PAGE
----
Lecturer stresses need for broader research, discovery


Microsoft Vice President Dan Reed speaks at the AT&T Conference Center as part of the Austin Forum Tuesday night.

Photo Credit: Ryan Edwards | Daily Texan Staff

Microsoft Vice President Dan Reed regaled a full audience with stories of close friendships and portable cassette players at the AT&T Conference Center Tuesday night.

Reed, vice president of technology policy and strategy at Microsoft, addressed the megatrends of today as part of the Austin Forum, a monthly speaker series. Reed provided a helpful analogy to put things in perspective for his audience.

“Remember, free storage is like free puppies; the clean-up comes along with these things,” he said.

He also emphasized the economic and ecological toll our increasingly computer-based society is taking on the planet.

“Due to the great amount of data intensive discovery we see, it is not about being narrow and deep, but being broad and aware,” Reed said to The Daily Texan. “People who understand political science, economics, ecology and the qualities of life are necessary to adapt to the technological choices that we make as a society — it’s not only about knowing what to do but how to reform and communicate these choices we make.”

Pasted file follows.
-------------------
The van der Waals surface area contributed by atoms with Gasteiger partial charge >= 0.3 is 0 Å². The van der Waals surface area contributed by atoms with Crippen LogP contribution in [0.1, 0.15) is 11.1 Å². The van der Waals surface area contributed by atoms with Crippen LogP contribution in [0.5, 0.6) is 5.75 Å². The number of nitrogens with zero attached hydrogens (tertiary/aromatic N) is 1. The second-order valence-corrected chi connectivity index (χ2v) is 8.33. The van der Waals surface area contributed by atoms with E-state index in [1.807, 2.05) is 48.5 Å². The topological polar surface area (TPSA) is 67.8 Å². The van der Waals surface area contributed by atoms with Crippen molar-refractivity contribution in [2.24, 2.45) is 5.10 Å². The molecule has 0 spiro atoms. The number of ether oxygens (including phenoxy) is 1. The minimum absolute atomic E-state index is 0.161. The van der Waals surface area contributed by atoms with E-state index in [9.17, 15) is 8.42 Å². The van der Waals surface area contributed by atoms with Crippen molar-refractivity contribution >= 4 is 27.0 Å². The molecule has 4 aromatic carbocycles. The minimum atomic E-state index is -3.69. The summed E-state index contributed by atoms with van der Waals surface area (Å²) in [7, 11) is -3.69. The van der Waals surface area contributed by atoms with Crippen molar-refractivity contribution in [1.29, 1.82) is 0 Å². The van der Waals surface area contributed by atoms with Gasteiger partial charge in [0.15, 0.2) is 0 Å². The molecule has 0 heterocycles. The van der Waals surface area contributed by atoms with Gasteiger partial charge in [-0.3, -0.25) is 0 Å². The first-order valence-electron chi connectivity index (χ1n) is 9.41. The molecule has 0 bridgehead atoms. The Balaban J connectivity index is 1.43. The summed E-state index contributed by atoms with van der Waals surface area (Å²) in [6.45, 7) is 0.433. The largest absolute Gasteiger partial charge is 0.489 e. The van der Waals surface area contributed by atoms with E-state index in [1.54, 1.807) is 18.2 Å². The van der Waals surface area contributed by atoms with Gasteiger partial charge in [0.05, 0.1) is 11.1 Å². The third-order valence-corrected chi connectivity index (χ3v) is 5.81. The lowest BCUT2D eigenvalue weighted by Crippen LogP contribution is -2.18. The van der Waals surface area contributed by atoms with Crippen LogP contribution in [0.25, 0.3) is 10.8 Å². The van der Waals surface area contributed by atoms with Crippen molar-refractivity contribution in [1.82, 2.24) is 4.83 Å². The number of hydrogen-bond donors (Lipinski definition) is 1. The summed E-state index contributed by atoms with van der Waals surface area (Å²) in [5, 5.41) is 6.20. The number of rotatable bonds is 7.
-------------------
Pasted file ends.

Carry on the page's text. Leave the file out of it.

Reed cautioned that people cannot and should not avoid the consequences of technology.

“Technology is neither right nor wrong; technology simply is,” Reed said.

Jay Boisseau, director of the Texas Advanced Computing Center, found connections between Reed’s points and programs in place at UT.

“There is a need to learn to use specializations in collaborations with others — problems that face society require that individuals work together,” Boisseau said. “I consider Dr. Reed a technological visionary and mentor.”

Boisseau said the Center for Lifelong Engineering Education at the University shows the necessity of a continuation in education. The center fosters the broader knowledge Reed says is necessary, Boisseau said.

“A more integrated and rigorous curriculum is necessary,” said philosophy sophomore John Leahy, who attended the talk. “Convenience of specialization comes with cost and the University curriculum cannot be blamed. It is the responsibility of each student to go about [seeking] knowledge.”